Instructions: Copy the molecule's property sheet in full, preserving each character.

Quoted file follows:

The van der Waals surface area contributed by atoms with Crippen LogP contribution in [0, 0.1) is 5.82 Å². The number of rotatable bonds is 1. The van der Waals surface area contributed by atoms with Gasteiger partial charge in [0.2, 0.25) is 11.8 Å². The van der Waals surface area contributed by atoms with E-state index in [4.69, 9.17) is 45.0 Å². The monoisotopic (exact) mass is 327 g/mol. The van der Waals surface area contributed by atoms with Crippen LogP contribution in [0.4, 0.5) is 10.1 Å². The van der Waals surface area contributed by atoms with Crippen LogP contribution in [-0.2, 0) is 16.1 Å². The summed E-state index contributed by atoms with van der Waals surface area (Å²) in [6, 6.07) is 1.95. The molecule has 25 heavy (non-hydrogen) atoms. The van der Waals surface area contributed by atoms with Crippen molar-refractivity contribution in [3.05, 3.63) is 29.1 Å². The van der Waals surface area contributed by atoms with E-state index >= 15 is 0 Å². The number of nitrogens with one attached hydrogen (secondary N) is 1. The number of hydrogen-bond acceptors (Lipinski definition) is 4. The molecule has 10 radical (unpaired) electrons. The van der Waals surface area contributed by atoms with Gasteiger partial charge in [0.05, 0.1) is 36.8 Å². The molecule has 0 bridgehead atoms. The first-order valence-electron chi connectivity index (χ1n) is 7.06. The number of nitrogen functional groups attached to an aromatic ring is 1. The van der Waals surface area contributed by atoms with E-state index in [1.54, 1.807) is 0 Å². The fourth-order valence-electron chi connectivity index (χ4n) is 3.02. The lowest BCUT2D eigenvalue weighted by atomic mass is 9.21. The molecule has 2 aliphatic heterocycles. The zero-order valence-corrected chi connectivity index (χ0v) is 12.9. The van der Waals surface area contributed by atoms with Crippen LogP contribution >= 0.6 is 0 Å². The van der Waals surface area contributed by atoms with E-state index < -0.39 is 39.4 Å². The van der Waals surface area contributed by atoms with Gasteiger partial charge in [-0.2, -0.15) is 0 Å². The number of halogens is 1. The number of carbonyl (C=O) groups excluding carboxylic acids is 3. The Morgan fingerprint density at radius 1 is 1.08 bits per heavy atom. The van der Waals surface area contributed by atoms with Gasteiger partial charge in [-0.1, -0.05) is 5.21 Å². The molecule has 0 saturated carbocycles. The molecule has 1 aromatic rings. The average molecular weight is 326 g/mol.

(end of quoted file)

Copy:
The van der Waals surface area contributed by atoms with Crippen LogP contribution in [0, 0.1) is 5.82 Å². The number of rotatable bonds is 1. The van der Waals surface area contributed by atoms with Gasteiger partial charge in [0.2, 0.25) is 11.8 Å². The van der Waals surface area contributed by atoms with E-state index in [4.69, 9.17) is 45.0 Å². The monoisotopic (exact) mass is 327 g/mol. The van der Waals surface area contributed by atoms with Crippen LogP contribution in [0.4, 0.5) is 10.1 Å². The van der Waals surface area contributed by atoms with Crippen LogP contribution in [-0.2, 0) is 16.1 Å². The summed E-state index contributed by atoms with van der Waals surface area (Å²) in [6, 6.07) is 1.95. The molecule has 25 heavy (non-hydrogen) atoms. The van der Waals surface area contributed by atoms with Crippen molar-refractivity contribution in [3.05, 3.63) is 29.1 Å². The van der Waals surface area contributed by atoms with E-state index >= 15 is 0 Å². The number of nitrogens with one attached hydrogen (secondary N) is 1. The number of hydrogen-bond acceptors (Lipinski definition) is 4. The molecule has 10 radical (unpaired) electrons. The van der Waals surface area contributed by atoms with Gasteiger partial charge in [0.05, 0.1) is 36.8 Å². The molecule has 0 bridgehead atoms. The first-order valence-electron chi connectivity index (χ1n) is 7.06. The number of nitrogen functional groups attached to an aromatic ring is 1. The van der Waals surface area contributed by atoms with E-state index in [1.54, 1.807) is 0 Å². The fourth-order valence-electron chi connectivity index (χ4n) is 3.02. The lowest BCUT2D eigenvalue weighted by atomic mass is 9.21. The molecule has 2 aliphatic heterocycles. The zero-order valence-corrected chi connectivity index (χ0v) is 12.9. The van der Waals surface area contributed by atoms with Crippen LogP contribution >= 0.6 is 0 Å². The van der Waals surface area contributed by atoms with E-state index < -0.39 is 39.4 Å². The van der Waals surface area contributed by atoms with Gasteiger partial charge in [-0.2, -0.15) is 0 Å². The number of halogens is 1. The number of carbonyl (C=O) groups excluding carboxylic acids is 3. The Morgan fingerprint density at radius 1 is 1.08 bits per heavy atom. The van der Waals surface area contributed by atoms with Gasteiger partial charge in [-0.1, -0.05) is 5.21 Å². The molecule has 0 saturated carbocycles. The molecule has 1 aromatic rings. The average molecular weight is 326 g/mol.